Dog owners, and especially those who have reactive dogs, need to learn how to assess their dogs continually, and be able to respond to their dog’s changing needs in order to keep their dog sub-threshold. As Leslie says on page 44 of Control Unleashed, “learning to gauge your dog’s threshold and work under it, or help him settle after he crosses it, is vital.”
So how do you gauge your dog’s threshold? Largely through observation, which, incidentally, can only be done if you are actively paying attention to your dog. When I need to focus on something else, such as listening to an instructor, I keep Maisy in my peripheral vision so that I can monitor her emotional state. I keep an eye on four major things: Maisy’s overall body language, her automatic reflexes, the environment, and Maisy’s response to the environment.
Every reactive dog owner would do well to learn as much about body language as they can. I highly recommend Sarah Kalnajs' DVD, The Language of Dogs, but there are lots of resources out there. Find one, study it, and then go sit in the dog park (without your dog), and just watch. And while you’re at it… start watching your dog, too. What does she look like when you’re playing together? When she’s eating? Right before she reacts? Learn how she holds her ears and tails during a wide variety of emotions. Likewise, watch your dog’s automatic reflexes. I’m talking about really basic things like breathing and heart rate. Learn your dog’s body.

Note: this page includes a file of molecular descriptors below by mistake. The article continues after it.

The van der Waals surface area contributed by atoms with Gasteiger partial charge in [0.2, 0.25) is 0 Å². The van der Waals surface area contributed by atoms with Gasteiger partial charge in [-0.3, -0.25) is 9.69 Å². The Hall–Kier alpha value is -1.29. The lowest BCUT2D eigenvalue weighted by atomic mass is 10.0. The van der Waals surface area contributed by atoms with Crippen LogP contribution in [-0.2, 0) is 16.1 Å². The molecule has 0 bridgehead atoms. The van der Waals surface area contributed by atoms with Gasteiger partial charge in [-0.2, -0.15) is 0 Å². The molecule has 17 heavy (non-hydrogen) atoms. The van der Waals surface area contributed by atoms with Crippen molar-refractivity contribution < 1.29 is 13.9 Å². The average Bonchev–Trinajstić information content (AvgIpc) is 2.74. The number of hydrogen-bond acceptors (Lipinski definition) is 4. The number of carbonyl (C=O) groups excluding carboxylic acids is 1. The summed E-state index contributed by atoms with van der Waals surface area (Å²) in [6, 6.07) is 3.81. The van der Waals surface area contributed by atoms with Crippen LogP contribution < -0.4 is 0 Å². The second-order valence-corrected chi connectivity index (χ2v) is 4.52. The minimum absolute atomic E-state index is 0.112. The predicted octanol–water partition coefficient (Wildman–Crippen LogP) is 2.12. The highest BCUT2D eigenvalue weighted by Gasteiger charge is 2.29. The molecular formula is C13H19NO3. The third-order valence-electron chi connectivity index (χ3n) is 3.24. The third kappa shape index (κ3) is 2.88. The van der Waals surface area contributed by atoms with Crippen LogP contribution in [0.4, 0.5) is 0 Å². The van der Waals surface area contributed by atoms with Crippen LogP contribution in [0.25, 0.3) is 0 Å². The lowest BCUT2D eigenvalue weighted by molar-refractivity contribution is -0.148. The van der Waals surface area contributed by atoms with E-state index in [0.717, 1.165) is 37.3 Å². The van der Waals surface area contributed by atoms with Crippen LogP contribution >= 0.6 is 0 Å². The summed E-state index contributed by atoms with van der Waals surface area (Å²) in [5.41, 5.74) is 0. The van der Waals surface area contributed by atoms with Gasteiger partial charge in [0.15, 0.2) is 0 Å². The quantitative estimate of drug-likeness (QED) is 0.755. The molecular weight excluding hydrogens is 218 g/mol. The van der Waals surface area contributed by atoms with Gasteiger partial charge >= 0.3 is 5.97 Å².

I also pay attention to the environment and Maisy’s response to it. You’re watching for two things. First, you want to watch for triggers and patterns. Notice which things cause your dog to go over threshold. Do some of them happen only in the presence of others? You want to be able to predict what will cause your dog to react, without anticipating a reaction- heaven knows that my behavior can cause or prevent a reaction in Maisy. But being able to predict a reaction allows you to adjust your distance or the intensity so that you can work sub-threshold instead of being surprised by a reaction!
As your training goes on, though, you will find that your dog’s threshold is changing. She should be able to keep it together better, and longer, in the face of former triggers. So you also want to be watching your dog’s responses to the environment in order to assess her progress. Since there will inevitably be set-backs, you want to be able celebrate the small successes where you find them.
For those of you who are lucky enough to have a “normal” dog, it’s still good to learn your dog’s body, and watch how she responds to the environment. Remember, all dogs have a threshold, and your best chance to never have the experience of seeing your dog cross hers is to be there for her when she needs you most. A wise dog owner will recognize early signs of stress and help the dog become more comfortable, whether she’s reactive or not.